After Friday’s announcement that Veterans Affairs Secretary Eric Shinseki has resigned, area Congressmen are offering their thoughts on how the agency should change in months ahead.
After weeks of political turmoil following the reporting of widespread waitlists and other deficiencies in veterans being able to find care, VA Secretary Eric Shinseki on Friday announced that he will leave his post.
Congressman Bill Owens, a Democrat of Northern New York who represents Fort Drum, said his initial reaction to Shinseki’s resignation was that he was disappointed “the situation has gotten to this point.”
But with all the attention on the VA, Owens said it’s now time for lawmakers to focus on the veterans.
“And to make sure that we’re doing the things and taking the steps that will correct the problem, and then going forward, putting in place processes and procedures to that will ensure it doesn’t happen, and then equally important, putting in place management that will monitor these processes and procedures to ensure it doesn’t happen again,” said Owens.
Owens, who served in the Air Force, said a change in the VA could help address a significant problem in his largely rural district: the lack of specialty clinics and long distances veterans must often travel to obtain care.
“I think that that’s critically important, particularly when you have people who are Vietnam veterans, and WWII veterans, and Korean veterans who may be there in their 70s and 80s having to go hours to either Albany or to Syracuse, I think they need to have the option to go to their community hospital if that entity has the service available,” said Owens.
Hudson Valley Republican Chris Gibson, a retired Army colonel, thanked Secretary Shinseki for his service and said the change in leadership alone will not fix the problems within the VA.
“We do thank General Shinseki for his long and faithful service to the country, I think he has made the right move by stepping back right now. I know the president is looking for a replacement, and then we should all expect that it won’t just be the Secretary, there will be a whole new team that will come aboard. We look to them to be transparent, aggressive, and accountable,” said Gibson.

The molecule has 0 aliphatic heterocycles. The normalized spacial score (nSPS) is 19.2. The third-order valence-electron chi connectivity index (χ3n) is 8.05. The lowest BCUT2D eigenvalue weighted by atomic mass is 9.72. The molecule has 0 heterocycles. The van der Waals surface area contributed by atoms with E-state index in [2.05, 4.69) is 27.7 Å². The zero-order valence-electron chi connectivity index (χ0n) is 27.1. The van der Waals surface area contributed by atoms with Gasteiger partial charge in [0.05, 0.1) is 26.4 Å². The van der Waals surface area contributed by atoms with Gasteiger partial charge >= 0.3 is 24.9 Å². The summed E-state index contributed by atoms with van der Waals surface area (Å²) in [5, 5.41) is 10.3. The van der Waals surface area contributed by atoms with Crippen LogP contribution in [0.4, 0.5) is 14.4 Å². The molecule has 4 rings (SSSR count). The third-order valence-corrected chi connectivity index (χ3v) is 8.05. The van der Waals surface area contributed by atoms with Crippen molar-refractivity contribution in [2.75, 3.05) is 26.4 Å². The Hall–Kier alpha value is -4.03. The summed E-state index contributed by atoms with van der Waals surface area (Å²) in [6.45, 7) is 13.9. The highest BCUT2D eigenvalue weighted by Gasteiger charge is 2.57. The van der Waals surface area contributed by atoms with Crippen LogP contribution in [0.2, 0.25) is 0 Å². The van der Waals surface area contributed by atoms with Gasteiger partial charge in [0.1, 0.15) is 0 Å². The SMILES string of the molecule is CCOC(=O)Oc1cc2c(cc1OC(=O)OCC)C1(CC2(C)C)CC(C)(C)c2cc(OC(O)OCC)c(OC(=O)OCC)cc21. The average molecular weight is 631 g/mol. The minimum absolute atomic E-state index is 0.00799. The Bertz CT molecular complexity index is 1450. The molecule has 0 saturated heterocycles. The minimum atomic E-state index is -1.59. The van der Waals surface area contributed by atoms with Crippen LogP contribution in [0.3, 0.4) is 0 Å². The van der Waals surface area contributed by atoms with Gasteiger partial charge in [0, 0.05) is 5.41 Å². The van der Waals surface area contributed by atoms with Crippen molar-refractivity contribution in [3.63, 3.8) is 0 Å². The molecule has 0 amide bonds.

Gibson said although Congress has increased the funding for the VA over the past few years, it’s a systemic change in policy that’s mostly needed.
“And beyond that we need benchmarks and milestones so that within six months the American people can get an update on how all of this is progressing, and that the people’s representatives in the Congress can come out and report to folks to how we are moving it back in the right direction,” said Gibson.
Gibson mentioned the recently passed VA Accountability Act that provides more discretion for hiring and firing in the administration, and with that he forsees more changes in top-level leadership.
The congressman also mentioned the importance of including more funding toward a VA program where veterans are referred to local doctors.
“I believe that if we expand that program we will reduce the backlog, we’ll have more timely treatment for our veterans, and ultimately I think it’s going to relieve some of the stress on the entire piece here,” said Gibson.
Capital Region Democrat Paul Tonko said any changes going forward should be made in a non-partisan manner.
“We cannot have partisan divides over an issue like this. These veterans have served all people of this great nation and they deserve and require our respect,” said Tonko.
Tonko said the work ahead will not be an overnight fix and will span administrations.